Case Study | Mr Manton

The quick thinking actions of one of our optometrists proved to be life saving for our first-time customer Neil Manton.

Earlier this year Neil was driving home from Yorkshire in grey and rainy weather when he noticed a strange shimmering sensation in his right eye. Putting it down to tiredness, initially Neil wasn’t too worried, but when that shadow didn’t seem to go away after a few days he decided to book an appointment at Patrick & Menzies Braintree branch.

At Neil’s appointment our optometrist Charlotte Wearmouth listened carefully to Neil’s concerns and gave him a thorough examination which took almost two hours but couldn’t come to a definitive conclusion. Charlotte said, “Despite not finding any obvious cause, I was aware that Mr Manton’s symptoms were serious, especially as they developed suddenly and were not improving.”

Realising that the problem needed further investigation Charlotte sent the images of Neil’s eye and her findings to Broomfield Hospital with a request for them to follow up. Three or four days, later Neil was called into Broomfield for a further battery of tests, including a brain scan, which revealed that the carotid artery in Neil’s neck was 84% blocked, restricting blood flow to his eyes, and putting him at imminent risk of stroke or fatal heart attack.

Neil was admitted urgently for a 5-and-a-half-hour operation which resolved the issue and Neil was allowed home the following day.

Neil couldn’t be more grateful. “Patrick & Menzies are life savers! I really can’t praise them enough for the professionalism of the service I have received,” he says. “If Charlotte hadn’t been so thorough and taken so much time over my appointment when I went to her, I might not be here to tell the story today.”

Neil returned to Patrick & Menzies just six weeks ago for a further check-up and we are delighted to report that his eye health is even better now than it was before the operation.

Our eyes really are windows to our wellbeing, so if you have any concerns or notice any anomalies with your eyes or vision, please do make an appointment to see one of our optometrists today. We really do go the extra mile to make sure our patients stay well and happy and perhaps enjoy the odd game of golf, as Neil does!


Diabetes and Your Sight

Who can develop diabetic eye disease?

Anyone with diabetes can develop diabetic eye disease, but your risk is greater if you have high blood pressure or high blood glucose that is left untreated over a long period. You are also increasing your risk if you have high blood cholesterol and/or are a smoker.

How does diabetes affect my eyes?

If your blood glucose levels are out of control and fluctuating, one of the problems you can experience is varying amounts of blurred vision, sometimes on a daily basis. This is important to get checked, especially if you’re driving. But more seriously, diabetes can damage your retina when your blood glucose is too high. This is because the retina needs a constant supply of blood, which it receives through a network of tiny blood vessels and over time, a persistently high blood sugar level can damage these blood vessels and even cause blindness.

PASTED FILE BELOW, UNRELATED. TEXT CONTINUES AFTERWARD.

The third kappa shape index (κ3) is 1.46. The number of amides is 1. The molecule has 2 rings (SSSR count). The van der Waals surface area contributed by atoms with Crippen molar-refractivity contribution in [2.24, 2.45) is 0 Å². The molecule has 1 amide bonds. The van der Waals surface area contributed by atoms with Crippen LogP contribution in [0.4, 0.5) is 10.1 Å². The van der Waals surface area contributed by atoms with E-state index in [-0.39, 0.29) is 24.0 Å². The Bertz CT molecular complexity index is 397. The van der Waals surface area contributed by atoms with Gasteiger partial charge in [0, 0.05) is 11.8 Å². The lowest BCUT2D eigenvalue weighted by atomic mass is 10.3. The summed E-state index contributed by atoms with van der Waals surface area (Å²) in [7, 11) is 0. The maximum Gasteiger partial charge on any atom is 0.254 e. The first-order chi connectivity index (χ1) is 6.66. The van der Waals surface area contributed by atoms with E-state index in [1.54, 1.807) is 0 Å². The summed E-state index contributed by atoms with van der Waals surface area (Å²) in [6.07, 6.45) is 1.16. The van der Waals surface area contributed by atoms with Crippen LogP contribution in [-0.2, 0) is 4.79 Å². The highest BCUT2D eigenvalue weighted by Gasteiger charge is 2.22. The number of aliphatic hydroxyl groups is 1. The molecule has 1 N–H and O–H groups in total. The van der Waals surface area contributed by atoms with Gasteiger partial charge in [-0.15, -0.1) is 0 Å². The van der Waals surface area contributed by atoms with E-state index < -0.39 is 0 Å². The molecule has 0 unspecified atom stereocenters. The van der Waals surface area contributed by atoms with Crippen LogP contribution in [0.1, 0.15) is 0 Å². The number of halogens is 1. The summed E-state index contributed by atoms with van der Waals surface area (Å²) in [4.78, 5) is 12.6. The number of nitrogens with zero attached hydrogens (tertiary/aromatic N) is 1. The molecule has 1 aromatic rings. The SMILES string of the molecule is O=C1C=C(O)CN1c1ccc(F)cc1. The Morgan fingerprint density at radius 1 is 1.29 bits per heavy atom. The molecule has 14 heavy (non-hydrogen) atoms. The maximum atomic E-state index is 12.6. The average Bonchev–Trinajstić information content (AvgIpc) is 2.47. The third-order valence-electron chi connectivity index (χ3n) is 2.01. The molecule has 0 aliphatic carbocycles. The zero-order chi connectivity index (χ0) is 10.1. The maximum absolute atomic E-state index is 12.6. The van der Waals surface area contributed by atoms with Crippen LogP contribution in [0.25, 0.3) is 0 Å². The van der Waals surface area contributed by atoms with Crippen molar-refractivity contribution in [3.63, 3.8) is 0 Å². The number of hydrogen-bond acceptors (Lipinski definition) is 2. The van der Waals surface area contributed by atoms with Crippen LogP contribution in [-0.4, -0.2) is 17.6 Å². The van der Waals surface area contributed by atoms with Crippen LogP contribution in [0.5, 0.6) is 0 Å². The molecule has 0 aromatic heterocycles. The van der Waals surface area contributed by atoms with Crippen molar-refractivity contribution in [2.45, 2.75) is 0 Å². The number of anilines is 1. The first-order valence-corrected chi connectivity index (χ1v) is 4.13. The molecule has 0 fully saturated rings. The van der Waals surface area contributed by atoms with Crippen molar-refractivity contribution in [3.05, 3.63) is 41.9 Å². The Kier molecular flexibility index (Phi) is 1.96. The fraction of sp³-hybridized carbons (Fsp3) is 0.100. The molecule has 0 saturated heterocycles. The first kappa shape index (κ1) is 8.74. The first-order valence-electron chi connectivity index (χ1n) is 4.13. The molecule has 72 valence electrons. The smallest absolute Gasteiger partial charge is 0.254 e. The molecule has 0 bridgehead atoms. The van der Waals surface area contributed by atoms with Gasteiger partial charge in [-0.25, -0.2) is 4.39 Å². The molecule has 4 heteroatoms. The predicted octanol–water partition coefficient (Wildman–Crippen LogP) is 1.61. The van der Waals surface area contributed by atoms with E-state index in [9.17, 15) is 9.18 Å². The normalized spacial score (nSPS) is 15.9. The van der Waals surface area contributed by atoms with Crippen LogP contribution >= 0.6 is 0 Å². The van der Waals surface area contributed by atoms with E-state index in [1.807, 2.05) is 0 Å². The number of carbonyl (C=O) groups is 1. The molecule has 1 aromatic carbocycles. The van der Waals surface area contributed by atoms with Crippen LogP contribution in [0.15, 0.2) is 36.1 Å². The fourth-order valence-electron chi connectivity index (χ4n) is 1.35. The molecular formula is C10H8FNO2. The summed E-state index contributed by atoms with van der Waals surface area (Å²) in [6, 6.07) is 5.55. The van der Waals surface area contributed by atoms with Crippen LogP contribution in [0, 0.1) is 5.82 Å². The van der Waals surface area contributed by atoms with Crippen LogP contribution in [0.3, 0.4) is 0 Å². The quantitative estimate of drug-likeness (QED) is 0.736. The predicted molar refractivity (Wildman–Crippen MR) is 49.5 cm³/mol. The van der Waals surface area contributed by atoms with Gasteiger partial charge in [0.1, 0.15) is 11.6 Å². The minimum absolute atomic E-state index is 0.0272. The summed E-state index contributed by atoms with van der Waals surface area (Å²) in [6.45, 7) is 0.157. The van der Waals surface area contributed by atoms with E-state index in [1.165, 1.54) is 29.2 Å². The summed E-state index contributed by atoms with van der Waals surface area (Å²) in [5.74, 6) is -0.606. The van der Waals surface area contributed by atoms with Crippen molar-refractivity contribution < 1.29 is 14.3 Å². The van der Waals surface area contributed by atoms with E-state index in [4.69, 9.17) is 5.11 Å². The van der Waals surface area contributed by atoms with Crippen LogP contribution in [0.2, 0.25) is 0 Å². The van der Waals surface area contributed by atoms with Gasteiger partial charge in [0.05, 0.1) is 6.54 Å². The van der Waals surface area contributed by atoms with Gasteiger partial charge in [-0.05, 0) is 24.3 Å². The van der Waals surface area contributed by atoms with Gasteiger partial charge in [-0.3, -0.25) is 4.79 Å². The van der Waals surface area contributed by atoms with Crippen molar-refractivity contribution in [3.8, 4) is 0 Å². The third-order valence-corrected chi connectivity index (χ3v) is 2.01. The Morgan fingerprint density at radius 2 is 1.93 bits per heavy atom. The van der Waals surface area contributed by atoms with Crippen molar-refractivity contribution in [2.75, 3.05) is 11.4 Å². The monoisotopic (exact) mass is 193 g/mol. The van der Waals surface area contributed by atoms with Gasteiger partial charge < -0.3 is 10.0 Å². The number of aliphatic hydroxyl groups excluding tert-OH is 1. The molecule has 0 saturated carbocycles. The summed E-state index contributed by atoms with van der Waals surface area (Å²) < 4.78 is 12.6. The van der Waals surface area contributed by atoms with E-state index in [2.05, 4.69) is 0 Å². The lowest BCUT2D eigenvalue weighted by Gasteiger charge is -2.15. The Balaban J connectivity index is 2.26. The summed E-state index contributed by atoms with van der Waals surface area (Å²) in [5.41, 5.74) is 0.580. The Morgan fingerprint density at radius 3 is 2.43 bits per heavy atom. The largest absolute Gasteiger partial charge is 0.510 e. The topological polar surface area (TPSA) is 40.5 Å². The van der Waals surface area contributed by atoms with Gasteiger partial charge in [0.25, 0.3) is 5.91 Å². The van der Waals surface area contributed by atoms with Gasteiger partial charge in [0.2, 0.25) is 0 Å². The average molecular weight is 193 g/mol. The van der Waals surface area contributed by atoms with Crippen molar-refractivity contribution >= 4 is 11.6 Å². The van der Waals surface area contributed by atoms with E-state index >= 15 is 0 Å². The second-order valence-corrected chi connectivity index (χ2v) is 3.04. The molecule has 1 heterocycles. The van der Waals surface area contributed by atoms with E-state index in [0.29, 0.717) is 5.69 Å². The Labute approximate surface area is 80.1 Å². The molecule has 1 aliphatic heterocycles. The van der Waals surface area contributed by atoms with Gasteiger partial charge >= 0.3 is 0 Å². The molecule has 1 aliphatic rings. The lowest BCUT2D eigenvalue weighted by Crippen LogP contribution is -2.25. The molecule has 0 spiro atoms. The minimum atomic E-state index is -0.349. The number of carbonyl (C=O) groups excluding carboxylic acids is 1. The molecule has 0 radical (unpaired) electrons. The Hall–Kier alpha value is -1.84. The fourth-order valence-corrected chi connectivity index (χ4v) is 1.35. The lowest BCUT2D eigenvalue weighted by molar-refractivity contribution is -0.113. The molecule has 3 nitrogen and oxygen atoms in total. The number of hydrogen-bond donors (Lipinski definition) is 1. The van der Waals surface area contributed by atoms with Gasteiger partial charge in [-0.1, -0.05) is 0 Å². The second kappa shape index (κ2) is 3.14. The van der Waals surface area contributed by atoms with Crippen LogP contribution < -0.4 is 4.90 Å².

What types of eye problems are caused by diabetes?

There are four main problems:

Diabetic retinopathy

Diabetic retinopathy is the most common cause of vision loss in people with diabetes and up to a third of diabetics over the age of 40 show some signs of the disease.

In early diabetic retinopathy, blood vessels can weaken, bulge, or leak into the retina. This stage is called non-proliferative diabetic retinopathy.

If the disease gets worse, some blood vessels close off, which causes new, weaker blood vessels to grow on the surface of the retina, which can cause serious vision problems. This stage is called proliferative diabetic retinopathy.

Fortunately, finding and treating diabetic retinopathy early can reduce the risk of blindness by up to 95 percent.

Diabetic macular oedema

Diabetic macular oedema is a swelling in the macula – the functional centre of the retina and the part that gives us the ability to see 20/20 and provides the best colour vision. Over time, this disease can destroy the sharp vision in this part of the eye, leading to partial vision loss or blindness. Macular oedema usually develops in people who already have other signs of diabetic retinopathy.

Glaucoma

If you have diabetes you are at twice the risk of developing glaucoma. Ask at your next appointment in branch for more information on glaucoma.

Cataracts

Cataracts occur when the lens in your eye develops cloudy patches which cause blurry, misty vision and, if left untreated, blindness

People with diabetes are more likely to develop cataracts and to do so at an earlier age:  It is believed that high glucose levels cause deposits to build up in the eye’s lens.

I have diabetes – should I be worried?

Diabetes is one of the leading causes of blindness in adults in the UK. However, if you are keeping your blood sugar levels under control then there is no real need to be any more concerned than usual about your eyesight. You should always visit your optician regularly, though, as in the majority of cases problems picked up early can be stopped from progressing and sight can be saved.

If you feel concerned about your eye health please contact your local Patrick and Menzies branch.